You can’t score 10 goals or 20 goals or even 30 until you get the first one. Seeing Kailer Yamamoto take care of that pressing bit of business in a 5-2 win over the Seattle Kraken on Monday after 24 games of bupkis isn’t only good for him but for the Edmonton Oilers.
Without a single point this season to hang his hat on, Yamamoto took a feed from Leon Draisaitl and went backhand to forehand to the tuck puck between the legs of Joey Daccord for the Oilers fifth goal. It didn’t make a difference in copping the two points, but I’m guessing there’s every chance it’ll make a difference to Yamamoto.
Undersized players like Yamamoto who move well, pressure the puck, create turnovers, check well, have a nose for the blue paint and can find the back of the net 15-20 times a season will always have work in the NHL. They can play alongside a talent like big Draisaitl, who had two goals and four points Monday to earn a share of the NHL scoring lead with Connor McDavid.
Take away the last component, the ability to finish, and a player can go from playing a top six spot to the bottom six as a depth player, or worse, faster than you can say, “close but no cigar.” Pedigree doesn’t matter. Where you were selected in your draft year doesn’t matter. Neither does the 42 goals you scored that one season in major junior – or the 11 you celebrated in just 27 games a couple of years back.
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When you’re 23 and have just 113 NHL games on your resume, 24 games with no sniff is forever. It will wear on you.

GETTING STARTED

Nov 1, 2021; Edmonton, Alberta, CAN; Edmonton Oilers forward Kailer Yamamoto (56) scores a third period goal against Seattle Kraken goaltender Joey Daccord (35) at Rogers Place. Mandatory Credit: Perry Nelson-USA TODAY Sports
That 5-2 goal guarantees Yamamoto nothing on the scoresheet when Nashville comes calling Wednesday, but it’s at least a place to start for a player who was hotter than a $3 pistol on a line with Draisaitl and Ryan Nugent-Hopkins for a stretch in 2019-20. It not only provides coach Dave Tippett reason to believe Yamamoto can help in in the top six, it does the same for the kid. As overused as the term “confidence” is, it matters.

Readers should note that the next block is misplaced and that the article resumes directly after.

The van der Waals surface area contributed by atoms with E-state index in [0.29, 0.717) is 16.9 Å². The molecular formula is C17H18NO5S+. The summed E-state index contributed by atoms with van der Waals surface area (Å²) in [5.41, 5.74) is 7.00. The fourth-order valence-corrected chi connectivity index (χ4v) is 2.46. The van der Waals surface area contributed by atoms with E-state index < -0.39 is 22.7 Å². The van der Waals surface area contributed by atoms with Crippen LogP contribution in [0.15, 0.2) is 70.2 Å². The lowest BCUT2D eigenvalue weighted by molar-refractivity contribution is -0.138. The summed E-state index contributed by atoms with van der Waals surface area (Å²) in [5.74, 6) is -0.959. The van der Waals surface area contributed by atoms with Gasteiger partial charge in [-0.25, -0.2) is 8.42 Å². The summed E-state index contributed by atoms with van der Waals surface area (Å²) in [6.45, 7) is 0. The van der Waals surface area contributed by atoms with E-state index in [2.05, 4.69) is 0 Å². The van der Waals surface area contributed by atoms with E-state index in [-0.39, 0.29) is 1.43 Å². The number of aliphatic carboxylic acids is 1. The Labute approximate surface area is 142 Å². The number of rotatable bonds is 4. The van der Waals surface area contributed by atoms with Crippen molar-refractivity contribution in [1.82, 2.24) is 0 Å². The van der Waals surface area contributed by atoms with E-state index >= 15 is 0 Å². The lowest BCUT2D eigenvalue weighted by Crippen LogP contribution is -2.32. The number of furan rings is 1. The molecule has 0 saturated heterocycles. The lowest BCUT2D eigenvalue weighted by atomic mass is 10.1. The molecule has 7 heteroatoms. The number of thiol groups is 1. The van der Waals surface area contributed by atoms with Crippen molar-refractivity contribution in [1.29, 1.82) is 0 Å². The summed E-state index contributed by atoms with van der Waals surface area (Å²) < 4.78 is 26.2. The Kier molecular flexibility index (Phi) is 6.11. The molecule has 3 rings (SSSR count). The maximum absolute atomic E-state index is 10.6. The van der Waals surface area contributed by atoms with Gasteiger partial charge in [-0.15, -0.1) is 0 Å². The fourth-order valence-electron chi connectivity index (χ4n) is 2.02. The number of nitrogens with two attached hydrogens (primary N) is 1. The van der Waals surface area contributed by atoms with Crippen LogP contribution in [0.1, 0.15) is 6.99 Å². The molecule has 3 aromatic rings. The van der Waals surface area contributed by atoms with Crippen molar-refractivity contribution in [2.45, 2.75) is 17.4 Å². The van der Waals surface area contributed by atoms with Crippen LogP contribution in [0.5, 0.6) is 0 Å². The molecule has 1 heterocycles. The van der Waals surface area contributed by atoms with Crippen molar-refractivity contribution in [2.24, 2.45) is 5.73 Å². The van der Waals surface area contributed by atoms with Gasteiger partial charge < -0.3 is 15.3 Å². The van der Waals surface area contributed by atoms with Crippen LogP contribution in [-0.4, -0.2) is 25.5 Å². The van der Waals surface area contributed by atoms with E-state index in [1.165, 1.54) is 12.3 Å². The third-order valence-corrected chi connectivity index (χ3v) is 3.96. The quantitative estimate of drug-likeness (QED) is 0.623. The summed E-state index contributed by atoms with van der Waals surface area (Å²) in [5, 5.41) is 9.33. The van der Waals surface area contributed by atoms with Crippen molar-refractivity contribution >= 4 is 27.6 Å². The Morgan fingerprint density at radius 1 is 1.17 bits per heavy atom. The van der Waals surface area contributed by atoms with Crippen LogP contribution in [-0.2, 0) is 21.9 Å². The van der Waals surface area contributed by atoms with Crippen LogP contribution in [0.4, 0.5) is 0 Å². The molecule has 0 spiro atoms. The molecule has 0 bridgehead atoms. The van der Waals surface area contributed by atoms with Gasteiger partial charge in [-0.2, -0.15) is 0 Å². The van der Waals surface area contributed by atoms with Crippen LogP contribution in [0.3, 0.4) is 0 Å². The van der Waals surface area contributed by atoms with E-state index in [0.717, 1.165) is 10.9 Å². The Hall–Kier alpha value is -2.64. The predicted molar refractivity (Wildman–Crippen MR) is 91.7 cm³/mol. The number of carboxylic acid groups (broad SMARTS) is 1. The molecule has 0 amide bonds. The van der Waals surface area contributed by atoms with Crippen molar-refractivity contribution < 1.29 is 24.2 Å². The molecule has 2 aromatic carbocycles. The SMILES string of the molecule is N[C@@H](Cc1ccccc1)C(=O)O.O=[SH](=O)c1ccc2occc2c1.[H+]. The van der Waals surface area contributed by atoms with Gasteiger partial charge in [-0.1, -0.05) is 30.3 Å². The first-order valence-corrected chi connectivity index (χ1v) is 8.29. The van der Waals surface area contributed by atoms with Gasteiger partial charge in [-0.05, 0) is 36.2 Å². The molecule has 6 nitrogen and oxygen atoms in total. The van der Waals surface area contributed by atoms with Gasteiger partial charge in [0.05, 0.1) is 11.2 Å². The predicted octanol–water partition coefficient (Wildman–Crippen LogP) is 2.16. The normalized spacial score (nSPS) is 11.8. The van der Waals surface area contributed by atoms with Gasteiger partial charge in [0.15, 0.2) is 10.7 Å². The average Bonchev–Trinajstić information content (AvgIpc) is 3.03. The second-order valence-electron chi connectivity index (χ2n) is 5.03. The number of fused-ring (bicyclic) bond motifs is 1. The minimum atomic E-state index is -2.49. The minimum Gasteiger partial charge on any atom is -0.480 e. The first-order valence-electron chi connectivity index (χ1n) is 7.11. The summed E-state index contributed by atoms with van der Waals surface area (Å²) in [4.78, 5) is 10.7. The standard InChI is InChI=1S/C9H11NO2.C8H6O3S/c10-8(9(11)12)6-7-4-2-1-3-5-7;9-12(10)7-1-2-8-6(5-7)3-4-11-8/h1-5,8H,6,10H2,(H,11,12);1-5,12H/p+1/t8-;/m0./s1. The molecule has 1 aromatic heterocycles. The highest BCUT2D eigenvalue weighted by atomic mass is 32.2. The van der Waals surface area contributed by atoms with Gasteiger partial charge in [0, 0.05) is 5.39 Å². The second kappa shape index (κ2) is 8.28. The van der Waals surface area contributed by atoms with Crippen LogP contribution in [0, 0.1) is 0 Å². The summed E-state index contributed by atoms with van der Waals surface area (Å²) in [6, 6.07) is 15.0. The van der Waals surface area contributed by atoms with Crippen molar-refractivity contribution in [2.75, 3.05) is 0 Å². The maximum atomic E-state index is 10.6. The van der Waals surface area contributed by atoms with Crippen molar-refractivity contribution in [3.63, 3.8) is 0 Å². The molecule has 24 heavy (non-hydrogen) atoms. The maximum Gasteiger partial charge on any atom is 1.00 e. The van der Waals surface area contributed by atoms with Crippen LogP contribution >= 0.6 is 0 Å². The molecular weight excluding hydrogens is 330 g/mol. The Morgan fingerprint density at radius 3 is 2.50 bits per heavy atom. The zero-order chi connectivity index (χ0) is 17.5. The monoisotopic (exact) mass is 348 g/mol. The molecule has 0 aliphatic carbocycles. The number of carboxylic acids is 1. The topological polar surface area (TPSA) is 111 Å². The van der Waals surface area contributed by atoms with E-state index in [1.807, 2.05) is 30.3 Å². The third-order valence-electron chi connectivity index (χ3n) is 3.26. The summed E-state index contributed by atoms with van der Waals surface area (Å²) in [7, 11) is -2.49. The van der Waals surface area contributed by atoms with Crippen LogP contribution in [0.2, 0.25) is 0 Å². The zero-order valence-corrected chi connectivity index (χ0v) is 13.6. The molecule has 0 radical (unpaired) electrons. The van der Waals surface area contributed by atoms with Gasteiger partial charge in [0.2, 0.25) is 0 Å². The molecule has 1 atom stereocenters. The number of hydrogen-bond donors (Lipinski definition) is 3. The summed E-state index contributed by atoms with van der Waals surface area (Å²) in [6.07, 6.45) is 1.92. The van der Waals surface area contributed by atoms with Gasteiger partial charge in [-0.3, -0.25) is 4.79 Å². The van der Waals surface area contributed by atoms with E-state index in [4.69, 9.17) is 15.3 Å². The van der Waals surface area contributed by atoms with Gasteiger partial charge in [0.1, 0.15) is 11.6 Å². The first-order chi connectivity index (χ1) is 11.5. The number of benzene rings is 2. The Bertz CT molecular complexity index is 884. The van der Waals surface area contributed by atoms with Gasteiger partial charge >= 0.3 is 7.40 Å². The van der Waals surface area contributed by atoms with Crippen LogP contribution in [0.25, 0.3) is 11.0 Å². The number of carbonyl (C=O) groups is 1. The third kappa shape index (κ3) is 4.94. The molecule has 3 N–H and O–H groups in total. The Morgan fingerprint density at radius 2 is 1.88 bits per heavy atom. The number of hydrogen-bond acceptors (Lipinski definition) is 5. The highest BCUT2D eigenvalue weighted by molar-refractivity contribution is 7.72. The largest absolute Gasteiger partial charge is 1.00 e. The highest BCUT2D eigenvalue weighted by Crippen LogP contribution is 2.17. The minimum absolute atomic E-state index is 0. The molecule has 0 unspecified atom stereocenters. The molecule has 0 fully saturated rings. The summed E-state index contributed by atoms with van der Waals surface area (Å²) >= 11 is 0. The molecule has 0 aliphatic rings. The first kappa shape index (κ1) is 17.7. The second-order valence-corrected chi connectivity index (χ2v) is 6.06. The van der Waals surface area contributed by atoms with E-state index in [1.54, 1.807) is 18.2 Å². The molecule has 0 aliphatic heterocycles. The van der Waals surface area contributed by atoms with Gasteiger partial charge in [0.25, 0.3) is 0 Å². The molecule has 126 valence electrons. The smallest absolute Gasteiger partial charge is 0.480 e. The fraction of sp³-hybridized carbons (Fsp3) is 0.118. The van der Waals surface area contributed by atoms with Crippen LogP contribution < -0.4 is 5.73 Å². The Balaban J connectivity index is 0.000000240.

“He always works,” Tippett said of Yamamoto, who raised the expectations of many with an unsustainable, Craig Simpson-like 25.0 shooting percentage in 2019-20. “He is competitive, but at some point (you) have to start finding some results. Hopefully, that will loosen up the grip on his stick a bit.
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“When you have circles in all those columns (on the score sheet), that weighs on your mind. He’s got the first one behind him now. Hopefully, he’ll start capitalizing on some more opportunities.”
The Oilers’ bench erupted when Yamamoto slipped the rubber between Daccord’s pads. At the same time, you could see in his face it was a monkey-off-the-back moment for Yamamoto. “It’s huge,” he said. “It’s being able to go in that huddle and all those guys are rooting for me to score. It just means a lot.”

Previously by Robin Brownlee